March 29 Flu UpdateThis is, quite possibly, the most serious flu news in some time. A physician in Indonesia who treated a boy who had bird flu is now sick, though said to be getting better. Others have noted that healthcare workers are among the first people who will be infected if the virus goes H2H.
Avian outbreaks continue to spread in Bangladesh.
This story from Vietnam says that most experts believe bird flu will become a pandemic in "months."
The Student paper at Syracuse says you should consider the threat of a pandemic, but do no panic.
Perhaps trying to recapture the PR high ground, Indonesia now supports the establishment of an international influenza information exchange.
Last week the NY Times ran a comprehensive flu article which summed up the state of play today. Here, the author is interviewed on a podcast.
A UNICEF campaign in Nigeria is aiming to protect women and children.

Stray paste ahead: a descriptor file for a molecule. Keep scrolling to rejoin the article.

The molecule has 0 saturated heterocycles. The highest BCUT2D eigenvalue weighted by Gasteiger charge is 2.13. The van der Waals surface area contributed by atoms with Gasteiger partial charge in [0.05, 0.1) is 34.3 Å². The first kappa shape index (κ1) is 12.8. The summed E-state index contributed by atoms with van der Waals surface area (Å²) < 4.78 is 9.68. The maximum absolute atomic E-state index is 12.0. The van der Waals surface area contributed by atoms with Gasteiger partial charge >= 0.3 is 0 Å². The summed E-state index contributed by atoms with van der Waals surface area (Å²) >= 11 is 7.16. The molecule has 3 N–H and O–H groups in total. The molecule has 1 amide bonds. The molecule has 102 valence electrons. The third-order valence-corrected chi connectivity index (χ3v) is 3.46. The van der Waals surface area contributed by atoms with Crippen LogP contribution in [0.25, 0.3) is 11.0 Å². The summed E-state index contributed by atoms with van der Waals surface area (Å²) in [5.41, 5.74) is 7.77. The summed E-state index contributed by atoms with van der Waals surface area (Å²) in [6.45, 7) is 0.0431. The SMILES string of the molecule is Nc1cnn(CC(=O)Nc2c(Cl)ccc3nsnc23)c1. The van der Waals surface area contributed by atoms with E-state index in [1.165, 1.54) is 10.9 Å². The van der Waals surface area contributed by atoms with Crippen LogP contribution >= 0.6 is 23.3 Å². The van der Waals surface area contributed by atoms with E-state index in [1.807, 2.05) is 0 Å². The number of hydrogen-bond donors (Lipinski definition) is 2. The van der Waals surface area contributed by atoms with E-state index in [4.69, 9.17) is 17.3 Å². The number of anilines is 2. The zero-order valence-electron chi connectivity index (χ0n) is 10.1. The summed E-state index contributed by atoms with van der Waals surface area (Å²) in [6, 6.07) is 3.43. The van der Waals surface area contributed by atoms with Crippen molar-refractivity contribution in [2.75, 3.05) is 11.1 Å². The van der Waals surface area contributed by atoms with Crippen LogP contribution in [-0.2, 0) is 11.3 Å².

The University of Rochester is getting funds to research bird flu.
Kuwait notes that even with no human cases, the virus is still dangerous.
In Toledo, OH, a flu summit is held. They seem to be facing the problem pretty head on. Note the story of the parade in 1918 that was held--and what happened to the flu after that.
The bird flu task force is now finding its way to remote areas of the Philippines.
Monticello, IN, held some pandemic sessions this week.
Revere writes that if we are going to use Tamiflu as we want to--widely, during a pandemic--than you have to expect the unusual adverse event.